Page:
Faculty Mentor(s)

Dr. Anastasia Lin

Campus

Dahlonega

Proposal Type

Panel

Subject Area

English/Communications

Location

Nesbitt 3218

Start Date

25-3-2016 1:30 PM

End Date

25-3-2016 2:45 PM

Description/Abstract

This panel strives to draw attention to the field of interdisciplinary research and its implications for research dealing with literature. Using many unrelated fields such as, chemistry, geography, and psychology, and a bit of strong determination, the panel members have coaxed out new meaning from seemingly “dead” pieces of literature. Paper one will explore the short story, “Videotape” by Don DeLillo by widening the perspective from which it is read from strictly literary to psychological and scientific, using the principle of Schadenfreude and the Heisenburg Uncertainty Principle which gives readers a better understanding of character motivation resulting in deeper meaning from the text. Paper two is a interdisciplinary literary cartography project that explores F. Scott Fitzgerald’s “The Ice Palace” through a geographic lens. Literary cartography deepens readers understanding of the geographical and cultural differences between the main characters in the story. Paper three applies the techniques of literary cartography to the fictional work “In the Land of the Free” by Sui Sin Far in order to develop a greater sense of its context and background. Together, the panel aims to uncover the process of interdisciplinary research and its applications to literature.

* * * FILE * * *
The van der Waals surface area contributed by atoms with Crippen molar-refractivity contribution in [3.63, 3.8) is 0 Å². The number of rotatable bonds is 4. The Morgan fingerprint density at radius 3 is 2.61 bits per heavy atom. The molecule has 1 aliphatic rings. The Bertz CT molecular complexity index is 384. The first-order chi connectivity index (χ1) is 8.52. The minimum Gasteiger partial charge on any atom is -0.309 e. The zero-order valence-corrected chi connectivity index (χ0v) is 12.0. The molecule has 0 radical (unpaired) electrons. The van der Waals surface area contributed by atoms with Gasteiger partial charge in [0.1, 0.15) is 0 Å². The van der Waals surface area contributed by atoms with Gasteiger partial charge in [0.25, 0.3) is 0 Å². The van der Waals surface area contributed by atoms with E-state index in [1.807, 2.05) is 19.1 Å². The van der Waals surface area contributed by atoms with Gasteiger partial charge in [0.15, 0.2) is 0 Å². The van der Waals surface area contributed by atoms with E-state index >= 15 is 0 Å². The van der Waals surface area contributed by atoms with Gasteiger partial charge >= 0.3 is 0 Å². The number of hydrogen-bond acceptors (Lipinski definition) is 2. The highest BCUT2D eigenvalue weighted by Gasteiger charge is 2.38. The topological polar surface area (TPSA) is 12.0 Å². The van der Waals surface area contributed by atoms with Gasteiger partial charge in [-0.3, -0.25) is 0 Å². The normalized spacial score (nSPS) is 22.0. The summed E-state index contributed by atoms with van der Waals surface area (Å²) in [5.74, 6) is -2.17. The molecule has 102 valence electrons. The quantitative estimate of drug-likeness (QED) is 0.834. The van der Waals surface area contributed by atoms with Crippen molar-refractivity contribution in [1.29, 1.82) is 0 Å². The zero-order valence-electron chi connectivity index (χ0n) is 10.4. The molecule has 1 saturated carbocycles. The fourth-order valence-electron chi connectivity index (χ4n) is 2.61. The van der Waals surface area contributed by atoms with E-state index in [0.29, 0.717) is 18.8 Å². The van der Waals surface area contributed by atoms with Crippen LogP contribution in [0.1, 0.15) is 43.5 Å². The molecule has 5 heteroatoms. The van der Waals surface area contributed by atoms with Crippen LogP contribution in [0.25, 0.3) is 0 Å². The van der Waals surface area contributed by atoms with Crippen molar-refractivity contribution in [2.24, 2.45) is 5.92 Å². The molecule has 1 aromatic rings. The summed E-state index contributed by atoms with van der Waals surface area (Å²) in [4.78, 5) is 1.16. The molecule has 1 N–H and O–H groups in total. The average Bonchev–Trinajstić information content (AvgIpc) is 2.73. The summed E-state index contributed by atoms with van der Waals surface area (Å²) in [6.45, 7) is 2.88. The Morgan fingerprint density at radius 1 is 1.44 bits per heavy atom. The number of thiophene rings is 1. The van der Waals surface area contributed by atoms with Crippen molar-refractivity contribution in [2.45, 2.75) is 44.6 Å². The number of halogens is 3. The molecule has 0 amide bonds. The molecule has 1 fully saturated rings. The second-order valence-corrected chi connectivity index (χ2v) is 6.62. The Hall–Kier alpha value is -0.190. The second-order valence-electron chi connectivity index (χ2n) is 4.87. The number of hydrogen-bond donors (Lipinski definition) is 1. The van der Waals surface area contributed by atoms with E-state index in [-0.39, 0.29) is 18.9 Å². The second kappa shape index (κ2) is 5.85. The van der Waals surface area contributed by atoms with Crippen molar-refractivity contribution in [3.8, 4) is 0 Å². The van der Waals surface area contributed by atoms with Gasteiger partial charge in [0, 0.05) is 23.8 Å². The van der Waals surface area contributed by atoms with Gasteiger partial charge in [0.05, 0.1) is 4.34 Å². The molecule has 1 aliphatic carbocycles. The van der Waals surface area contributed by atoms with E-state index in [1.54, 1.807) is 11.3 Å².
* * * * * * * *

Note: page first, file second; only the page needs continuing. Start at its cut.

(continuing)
Note to Conference Administrators

1. This panel aims to discuss the benefits of interdisciplinary studies as it relates to literature research.

2. "Literary Cartography on Fitzgerald's, 'The Ice Palace'"

"The Value of Literary Cartography"

3. Cindy Bell-Hulsey

Erin Hagebusch

Rights